In case you thought for a moment that 2015 would signal any decline in people who really shouldn't be given a platform for their inanity getting a platform for their inanity, less than one week in, I give you the reliably bad idea-prone Princeton Mom.
Two years ago, Susan Patton ago gained fame by firing off a letter to her alma mater advising its female students to snag a husband while they're young -- and she has somehow managed to wring a punditry career for herself out of it ever since. On Tuesday, she turned up on a "Fox & Friends" segment scarily called "Trouble With Schools," about a recommendation from a group of California activists for "consent education" for students in grades K – 12, and their assertion that "College is too late for people to learn about bodily autonomy and respect." Last month, Meghan Warner, director of the Associated Students of the University of California Sexual Assault Commission, explained the Huffington Post, "Consent is not just for intercourse. It's for all aspects of our lives, and people aren't understanding or being taught that." Naturally, this was spun out by Fox as a question of "Too much, too soon?" I know what I think about it; but let's ask someone who just last month described rape as "a learning experience"!
Speaking to host Elisabeth Hasselbeck, Patton began by saying, "I think the idea of talking to kindergarteners about rape prevention..." but then was quick to add, "I think the numbers that have been thrown around as to the frequency with which rape and sexual assault occurs have come into question, and have been debunked in a of number platforms" – in contrast to what she called "actual rape statistics." She then stepped up to fully take her umbrage, explaining, "It's absolutely absurd to even enter into a conversation with kindergarteners about sexual assault…. I think what we’re talking about here is body awareness or bullying or verbal harassment or recognize what somebody else’s space is and don’t violate it and don’t touch it, and keep your hands to yourself. This isn’t sex ed; these are manners."
Serious question: Do Susan Patton or any of the bookers on "Fox & Friends" know how to read and/or Google? As Hasselbeck herself pointed out at the start of the segment, the Take Back the Campus group wrote a recommendation for consent education about bodily autonomy and respect. Who said anything about giving five year-olds a rape and sex talk in between snack time and finger painting? Nobody, that's who. Get a grip, people.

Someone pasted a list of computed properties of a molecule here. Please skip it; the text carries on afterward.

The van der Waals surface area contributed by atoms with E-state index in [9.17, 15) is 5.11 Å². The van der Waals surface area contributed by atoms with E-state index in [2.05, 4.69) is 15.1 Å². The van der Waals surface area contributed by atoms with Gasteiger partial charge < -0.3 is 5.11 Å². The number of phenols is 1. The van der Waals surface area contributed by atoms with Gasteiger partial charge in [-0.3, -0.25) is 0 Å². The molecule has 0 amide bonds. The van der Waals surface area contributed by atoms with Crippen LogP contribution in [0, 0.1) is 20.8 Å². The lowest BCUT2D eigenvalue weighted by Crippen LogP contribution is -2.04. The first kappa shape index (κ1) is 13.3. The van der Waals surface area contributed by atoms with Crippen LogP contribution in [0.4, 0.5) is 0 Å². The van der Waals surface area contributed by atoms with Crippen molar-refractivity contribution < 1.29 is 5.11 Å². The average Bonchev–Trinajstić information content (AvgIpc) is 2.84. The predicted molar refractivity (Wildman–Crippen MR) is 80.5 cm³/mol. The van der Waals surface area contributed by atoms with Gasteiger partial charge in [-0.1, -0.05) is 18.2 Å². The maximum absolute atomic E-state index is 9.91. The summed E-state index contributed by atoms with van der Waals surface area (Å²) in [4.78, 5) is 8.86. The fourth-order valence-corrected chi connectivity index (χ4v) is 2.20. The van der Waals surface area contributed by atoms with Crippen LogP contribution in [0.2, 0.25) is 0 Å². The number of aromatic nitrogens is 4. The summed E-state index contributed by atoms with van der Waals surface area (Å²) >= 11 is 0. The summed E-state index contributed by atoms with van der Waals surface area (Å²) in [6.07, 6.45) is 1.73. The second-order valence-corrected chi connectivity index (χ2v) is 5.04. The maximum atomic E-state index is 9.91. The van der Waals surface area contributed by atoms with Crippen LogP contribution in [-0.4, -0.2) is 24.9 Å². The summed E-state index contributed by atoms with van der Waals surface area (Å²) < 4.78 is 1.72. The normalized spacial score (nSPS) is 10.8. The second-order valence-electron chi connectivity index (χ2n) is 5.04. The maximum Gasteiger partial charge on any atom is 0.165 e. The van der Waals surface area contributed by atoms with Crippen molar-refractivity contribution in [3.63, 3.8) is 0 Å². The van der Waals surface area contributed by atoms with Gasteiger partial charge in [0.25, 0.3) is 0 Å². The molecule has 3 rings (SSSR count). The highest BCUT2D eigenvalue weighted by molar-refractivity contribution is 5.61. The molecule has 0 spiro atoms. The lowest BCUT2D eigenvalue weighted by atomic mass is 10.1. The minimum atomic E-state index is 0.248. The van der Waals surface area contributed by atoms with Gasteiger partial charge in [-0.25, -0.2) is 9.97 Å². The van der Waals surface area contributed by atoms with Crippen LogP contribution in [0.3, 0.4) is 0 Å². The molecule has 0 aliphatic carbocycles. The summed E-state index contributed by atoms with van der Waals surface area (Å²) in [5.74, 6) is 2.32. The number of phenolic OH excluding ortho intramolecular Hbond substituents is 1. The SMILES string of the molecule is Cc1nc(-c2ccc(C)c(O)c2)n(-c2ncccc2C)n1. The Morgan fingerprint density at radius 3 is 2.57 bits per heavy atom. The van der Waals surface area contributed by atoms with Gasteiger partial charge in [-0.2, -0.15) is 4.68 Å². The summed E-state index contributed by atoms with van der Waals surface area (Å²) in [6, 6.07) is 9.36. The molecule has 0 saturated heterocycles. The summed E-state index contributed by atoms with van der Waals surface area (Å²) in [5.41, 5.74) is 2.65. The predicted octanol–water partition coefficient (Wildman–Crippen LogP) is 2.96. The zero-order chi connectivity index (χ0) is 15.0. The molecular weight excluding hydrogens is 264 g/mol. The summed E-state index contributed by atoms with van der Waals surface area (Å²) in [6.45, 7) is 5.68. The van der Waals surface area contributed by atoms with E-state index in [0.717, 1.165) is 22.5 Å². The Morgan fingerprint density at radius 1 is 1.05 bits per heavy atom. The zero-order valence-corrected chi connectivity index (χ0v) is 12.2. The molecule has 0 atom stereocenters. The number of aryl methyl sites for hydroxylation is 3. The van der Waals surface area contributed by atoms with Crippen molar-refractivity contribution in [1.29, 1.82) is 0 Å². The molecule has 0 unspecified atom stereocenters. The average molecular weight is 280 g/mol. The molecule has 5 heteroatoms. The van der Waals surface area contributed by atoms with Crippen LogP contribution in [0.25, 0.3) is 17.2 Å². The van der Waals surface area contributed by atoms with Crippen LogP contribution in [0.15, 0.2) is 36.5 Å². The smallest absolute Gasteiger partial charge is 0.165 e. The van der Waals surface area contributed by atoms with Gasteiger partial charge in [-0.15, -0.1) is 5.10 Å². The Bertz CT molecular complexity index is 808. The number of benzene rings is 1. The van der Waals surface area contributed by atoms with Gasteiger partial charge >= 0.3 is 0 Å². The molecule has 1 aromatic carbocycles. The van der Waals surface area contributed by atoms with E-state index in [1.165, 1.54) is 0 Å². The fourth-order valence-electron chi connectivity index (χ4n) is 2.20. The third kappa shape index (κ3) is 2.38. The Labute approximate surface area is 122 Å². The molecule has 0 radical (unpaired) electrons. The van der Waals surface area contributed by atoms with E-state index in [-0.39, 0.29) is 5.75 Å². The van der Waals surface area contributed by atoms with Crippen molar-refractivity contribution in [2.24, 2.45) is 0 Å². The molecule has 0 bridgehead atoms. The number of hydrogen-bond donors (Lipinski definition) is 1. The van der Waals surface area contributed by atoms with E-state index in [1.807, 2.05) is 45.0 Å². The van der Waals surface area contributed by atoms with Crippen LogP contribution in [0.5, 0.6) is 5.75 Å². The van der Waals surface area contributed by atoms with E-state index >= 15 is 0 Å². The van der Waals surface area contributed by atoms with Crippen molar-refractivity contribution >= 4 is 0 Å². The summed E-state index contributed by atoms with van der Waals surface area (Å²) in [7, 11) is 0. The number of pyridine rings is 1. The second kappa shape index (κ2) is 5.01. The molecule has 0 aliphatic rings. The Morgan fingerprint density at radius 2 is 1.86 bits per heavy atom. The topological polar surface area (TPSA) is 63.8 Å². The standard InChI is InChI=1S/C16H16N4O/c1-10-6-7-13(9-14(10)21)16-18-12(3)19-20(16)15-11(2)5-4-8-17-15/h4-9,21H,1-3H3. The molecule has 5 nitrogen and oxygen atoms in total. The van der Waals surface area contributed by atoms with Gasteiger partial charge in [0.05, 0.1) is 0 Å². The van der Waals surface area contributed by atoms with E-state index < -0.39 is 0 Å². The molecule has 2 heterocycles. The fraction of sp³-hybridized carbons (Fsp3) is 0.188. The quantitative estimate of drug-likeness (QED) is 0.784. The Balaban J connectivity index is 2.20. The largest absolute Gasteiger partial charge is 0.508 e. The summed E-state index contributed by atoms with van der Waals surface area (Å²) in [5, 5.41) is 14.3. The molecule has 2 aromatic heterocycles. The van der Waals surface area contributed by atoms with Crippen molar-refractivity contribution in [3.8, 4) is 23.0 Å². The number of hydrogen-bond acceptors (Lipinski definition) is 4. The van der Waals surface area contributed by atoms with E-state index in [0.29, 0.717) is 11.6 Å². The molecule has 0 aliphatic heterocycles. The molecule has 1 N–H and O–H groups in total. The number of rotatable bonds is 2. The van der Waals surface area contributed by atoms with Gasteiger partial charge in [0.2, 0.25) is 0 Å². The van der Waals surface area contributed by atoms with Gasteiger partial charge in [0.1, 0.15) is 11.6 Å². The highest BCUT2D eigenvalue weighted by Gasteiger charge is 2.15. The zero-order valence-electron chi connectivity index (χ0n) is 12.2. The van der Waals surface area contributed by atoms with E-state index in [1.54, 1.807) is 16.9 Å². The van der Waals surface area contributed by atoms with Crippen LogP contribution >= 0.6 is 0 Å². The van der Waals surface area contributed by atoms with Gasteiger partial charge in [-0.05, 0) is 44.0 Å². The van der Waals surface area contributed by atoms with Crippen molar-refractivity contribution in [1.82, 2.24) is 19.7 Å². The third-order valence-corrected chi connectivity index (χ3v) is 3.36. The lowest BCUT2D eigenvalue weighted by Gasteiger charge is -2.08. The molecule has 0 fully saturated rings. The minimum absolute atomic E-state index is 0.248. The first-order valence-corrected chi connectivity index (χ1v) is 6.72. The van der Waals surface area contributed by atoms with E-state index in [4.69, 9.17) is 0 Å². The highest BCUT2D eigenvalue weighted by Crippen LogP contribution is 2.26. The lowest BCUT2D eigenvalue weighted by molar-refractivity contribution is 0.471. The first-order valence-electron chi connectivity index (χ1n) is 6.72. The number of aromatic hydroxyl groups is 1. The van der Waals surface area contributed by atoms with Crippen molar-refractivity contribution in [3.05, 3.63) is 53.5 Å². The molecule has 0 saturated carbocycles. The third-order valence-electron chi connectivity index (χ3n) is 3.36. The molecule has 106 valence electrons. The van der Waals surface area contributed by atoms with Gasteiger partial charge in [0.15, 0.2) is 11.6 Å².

But that didn't stop Patton, who said, "Just like I don’t think sex ed belongs in school — we shouldn’t be teaching sex ed in school, that’s something parents should be teaching their children — manners, which is really what we’re talking about here. Keep your hands to yourself, don’t be bullying anybody, you don’t touch somebody, you don’t want them to touch you, you tell them not to. Again, this is manners, this isn’t sex ed… And even that should be taught at home."
Over at Raw Story, writer Dave Edwards suggested Tuesday that the problem with Patton's segment was that she suggested that "Young children should not be taught about rape prevention because bad manners were often mistaken for molestation." Jezebel similarly reported that "Princeton Mom: Most Rape and Molestation Is Just 'Bad Manners.'" But I don't think that's what she was saying – even though I do think she was wildly off the mark. I think the real problem is she failed to understand that the journey to lowering the odds of becoming both a victim and an assailant begins early. That's what the Take Back the Campus recommendation is all about. And it's remarkably simple. Rape isn't a "manners" issue like failing to send a thank you note is, but it is an act rooted in a desire control and a lack of respect. It doesn't spring out of nowhere. You've got to lay down a lot of groundwork before somebody takes a notion to sexually assault somebody else. You've got to have a mindset that believes you're entitled to do that.
A five year-old is unlikely to be a sexual abuser – but every abuser was once a five year-old kid. In the past few years, consent awareness campaigns aimed at adults have shown success in changing attitudes and lowering sexual assault rates. Why wouldn't they be effective as a long-term educational initiative? Not all rapists are monsters with knives waiting to jump out the bushes. Often they're your friends and classmates and colleagues, people who, if they'd learned a little more empathy and a little less arrogance along the way, might have behaved differently. And getting back to kindergarten, unfortunately, any child may be a victim, and therefore could benefit from hearing about basic concepts around boundaries and autonomy – concepts that might well contradict what the child is experiencing at home.
Any time a teacher reads "Hands Are Not for Hitting," the class is getting a lesson in consent. Any time boys and girls work together on a project, they're learning about respect and getting along. Yes, it's manners, but it's also the foundation of how you treat your fellow humans, and it influences the man or woman you're going to become. That's what an age-appropriate education, one that isn't just about your future SAT scores so you too can get into the Ivy League, is all about. And in the Princeton Mom's world, that's apparently still "too much, too soon."